Coach Kim Hyung Tak’s 5 keys to great recurve archery technique

Korea won its first Olympic gold medal in archery in 1984 and the man in the box behind was Kim Hyung Tak. He opened his own archery school in 2004 and is widely-regarded around the world as one of the best coaches in the sport. 

After recently releasing his own application detailing his method of teaching archery technique, he’s identified the five most important parts of shooting a recurve bow.

1. Body angle

“This is important from when you first learn archery. If you don’t learn good body angle with stance correctly it’s difficult to have consistent distance to the clicker and keep a 50-50 balance during expansion,” says coach Kim.

“Practise the correct body angle using a bow that’s not too strong.”

2. Hook

The fingers on the string are one of two points of contact between the archer and the bow.

“An accurate hook will make for a precise release and it will ensure stable finger positioning during expansion,” he explains – while pictures show he advocates a relatively deep position on the fingers – adding that the technique is keyed on removing tension and making sure the wrist is not bent.

Make sure your finger tab fits your hand correctly, too.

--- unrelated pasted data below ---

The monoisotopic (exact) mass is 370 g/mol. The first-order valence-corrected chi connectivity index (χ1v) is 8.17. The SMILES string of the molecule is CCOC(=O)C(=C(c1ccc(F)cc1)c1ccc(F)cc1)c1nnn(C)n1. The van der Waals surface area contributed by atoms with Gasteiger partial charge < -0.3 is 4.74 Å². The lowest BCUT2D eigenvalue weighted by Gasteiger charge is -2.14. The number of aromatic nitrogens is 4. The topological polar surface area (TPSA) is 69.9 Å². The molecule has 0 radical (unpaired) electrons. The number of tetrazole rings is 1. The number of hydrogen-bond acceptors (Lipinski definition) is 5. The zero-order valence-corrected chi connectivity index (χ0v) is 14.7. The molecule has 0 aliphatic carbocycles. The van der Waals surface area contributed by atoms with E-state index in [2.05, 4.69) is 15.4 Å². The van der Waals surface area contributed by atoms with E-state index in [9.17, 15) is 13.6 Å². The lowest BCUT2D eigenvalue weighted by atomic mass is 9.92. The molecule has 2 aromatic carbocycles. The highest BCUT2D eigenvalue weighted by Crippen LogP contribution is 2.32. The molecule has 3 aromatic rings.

3. Release

(Check the explanation at around the 14:50 mark in this video.)

“As a beginner, before shooting, you should practise training your release first,” says coach Kim.

Practise the feeling, direction and distance of your releasing fingers, he says – as this first method you learn will remain a habit for a long time.

If you’ve already been shooting a while and want to improve, sometimes it’s best to go back to basics.

4. Clicker use

Learning to use a click is a step-by-step process.

“It’s important to have the correct draw length set with a bow that’s not too strong at first, otherwise you will tend to pull with your fingers and other necessary muscles to activate the clicker,” says coach Kim.

5. Expansion


The most important part of a world-class archery technique? Finishing the shot and sending the arrow flying.

“During expansion, maintain a 50-50 balance between pushing and pulling. You should not change the balance or direction of forces during this stage,” explains coach Kim.

“The time expansion takes will will vary in high-pressure situations like competition or in windy conditions, but the method of expansion should be the same – whether it takes two or seven seconds.”

During expansion, the last millimetres of a shot before the arrow is released, coach Kim says archers should remain perfectly still.

“And it’s important to not use the pulling hand or the pushing arm to execute, but the big muscles in the back,” he adds.

The Kim, Hyung-Tak Archery application is available to purchase for Apple devices now.